Subject and Object

David G. Stern

in Wittgenstein on Mind and Language

Published in print March 1995 | ISBN: 9780195080001
Published online February 2006 | e-ISBN: 9780199786145 | DOI:
 Subject and Object

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This chapter argues that the ontology of the Tractatus is best understood as the consequence of Wittgenstein’s conception of logic and representation in general, and the postulate of the determinacy of sense in particular. Once it is recognized that Wittgenstein arrived at the idea of simple objects based on an abstract argument about the nature of complexes and analysis without providing any specific examples of such analyses, it is easy to see the need for caution in attributing any characteristics to the objects over and above those demanded by Wittgenstein’s logicolinguistic commitments. Commentators have taken the Tractatus to be setting out a bewildering variety of highly specific views about the nature of objects. But the truth is that the book is so programmatic that its ontology can be elaborated in any number of ways. The final section of this chapter analyzes Wittgenstein’s treatment of the self in the Tractatus and his writing from the 1930s as a central example of the extreme tensions between the positivisistic doctrines stated in the Tractatus and the antipositivistic subtext it aims to convey or “show”: if the exoteric doctrine of the Tractatus is that there is no such thing as the subject of experience, the esoteric doctrine is that there is. This leads to a close reading of his proposal in the early 1930s that is considered a “subjectless” language as a way of clarifying the nature of experience, and his subsequent critique of the notions of the “metaphysical self” and the “visual world”. He had transmuted the difference between the first person and third person modes of speech into differences between two worlds and then had tried to put them back together again.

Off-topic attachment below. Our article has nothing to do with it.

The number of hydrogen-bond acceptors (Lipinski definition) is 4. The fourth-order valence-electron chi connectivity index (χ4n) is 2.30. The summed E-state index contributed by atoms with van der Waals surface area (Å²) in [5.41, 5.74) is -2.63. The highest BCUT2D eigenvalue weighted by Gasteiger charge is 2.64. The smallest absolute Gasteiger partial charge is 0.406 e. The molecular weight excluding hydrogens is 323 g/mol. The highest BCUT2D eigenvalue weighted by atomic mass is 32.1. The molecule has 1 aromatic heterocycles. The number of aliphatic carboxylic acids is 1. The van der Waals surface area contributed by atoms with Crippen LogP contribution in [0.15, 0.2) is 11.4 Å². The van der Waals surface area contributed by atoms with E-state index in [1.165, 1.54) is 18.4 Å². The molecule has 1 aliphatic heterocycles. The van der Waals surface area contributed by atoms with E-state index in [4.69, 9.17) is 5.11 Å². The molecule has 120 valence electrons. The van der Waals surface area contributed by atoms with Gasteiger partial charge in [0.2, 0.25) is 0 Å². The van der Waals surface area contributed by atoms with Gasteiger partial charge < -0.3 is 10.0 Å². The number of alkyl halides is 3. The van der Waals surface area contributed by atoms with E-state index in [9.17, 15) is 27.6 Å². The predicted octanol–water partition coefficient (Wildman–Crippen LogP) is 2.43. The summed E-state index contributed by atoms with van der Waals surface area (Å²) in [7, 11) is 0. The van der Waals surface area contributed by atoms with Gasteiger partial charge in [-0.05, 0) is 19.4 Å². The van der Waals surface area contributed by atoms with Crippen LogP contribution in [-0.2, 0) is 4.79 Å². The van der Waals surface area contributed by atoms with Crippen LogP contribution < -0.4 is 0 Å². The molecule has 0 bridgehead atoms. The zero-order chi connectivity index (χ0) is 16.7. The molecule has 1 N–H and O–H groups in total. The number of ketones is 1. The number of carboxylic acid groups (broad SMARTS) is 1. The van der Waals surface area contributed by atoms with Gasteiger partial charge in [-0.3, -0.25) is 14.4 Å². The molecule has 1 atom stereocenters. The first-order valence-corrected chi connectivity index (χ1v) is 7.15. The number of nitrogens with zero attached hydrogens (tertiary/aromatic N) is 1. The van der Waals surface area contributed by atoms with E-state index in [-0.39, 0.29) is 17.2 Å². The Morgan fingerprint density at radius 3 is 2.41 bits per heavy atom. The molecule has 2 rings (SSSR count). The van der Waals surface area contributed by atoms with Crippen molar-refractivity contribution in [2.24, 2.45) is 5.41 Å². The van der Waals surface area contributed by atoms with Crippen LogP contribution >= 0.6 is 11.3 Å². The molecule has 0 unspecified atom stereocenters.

Keywords: Wittgenstein; Tractatus; objects; ontology; sense; determinacy; logic; simples; subject; self

Chapter.  19854 words.  Illustrated.

Subjects: Philosophy of Language

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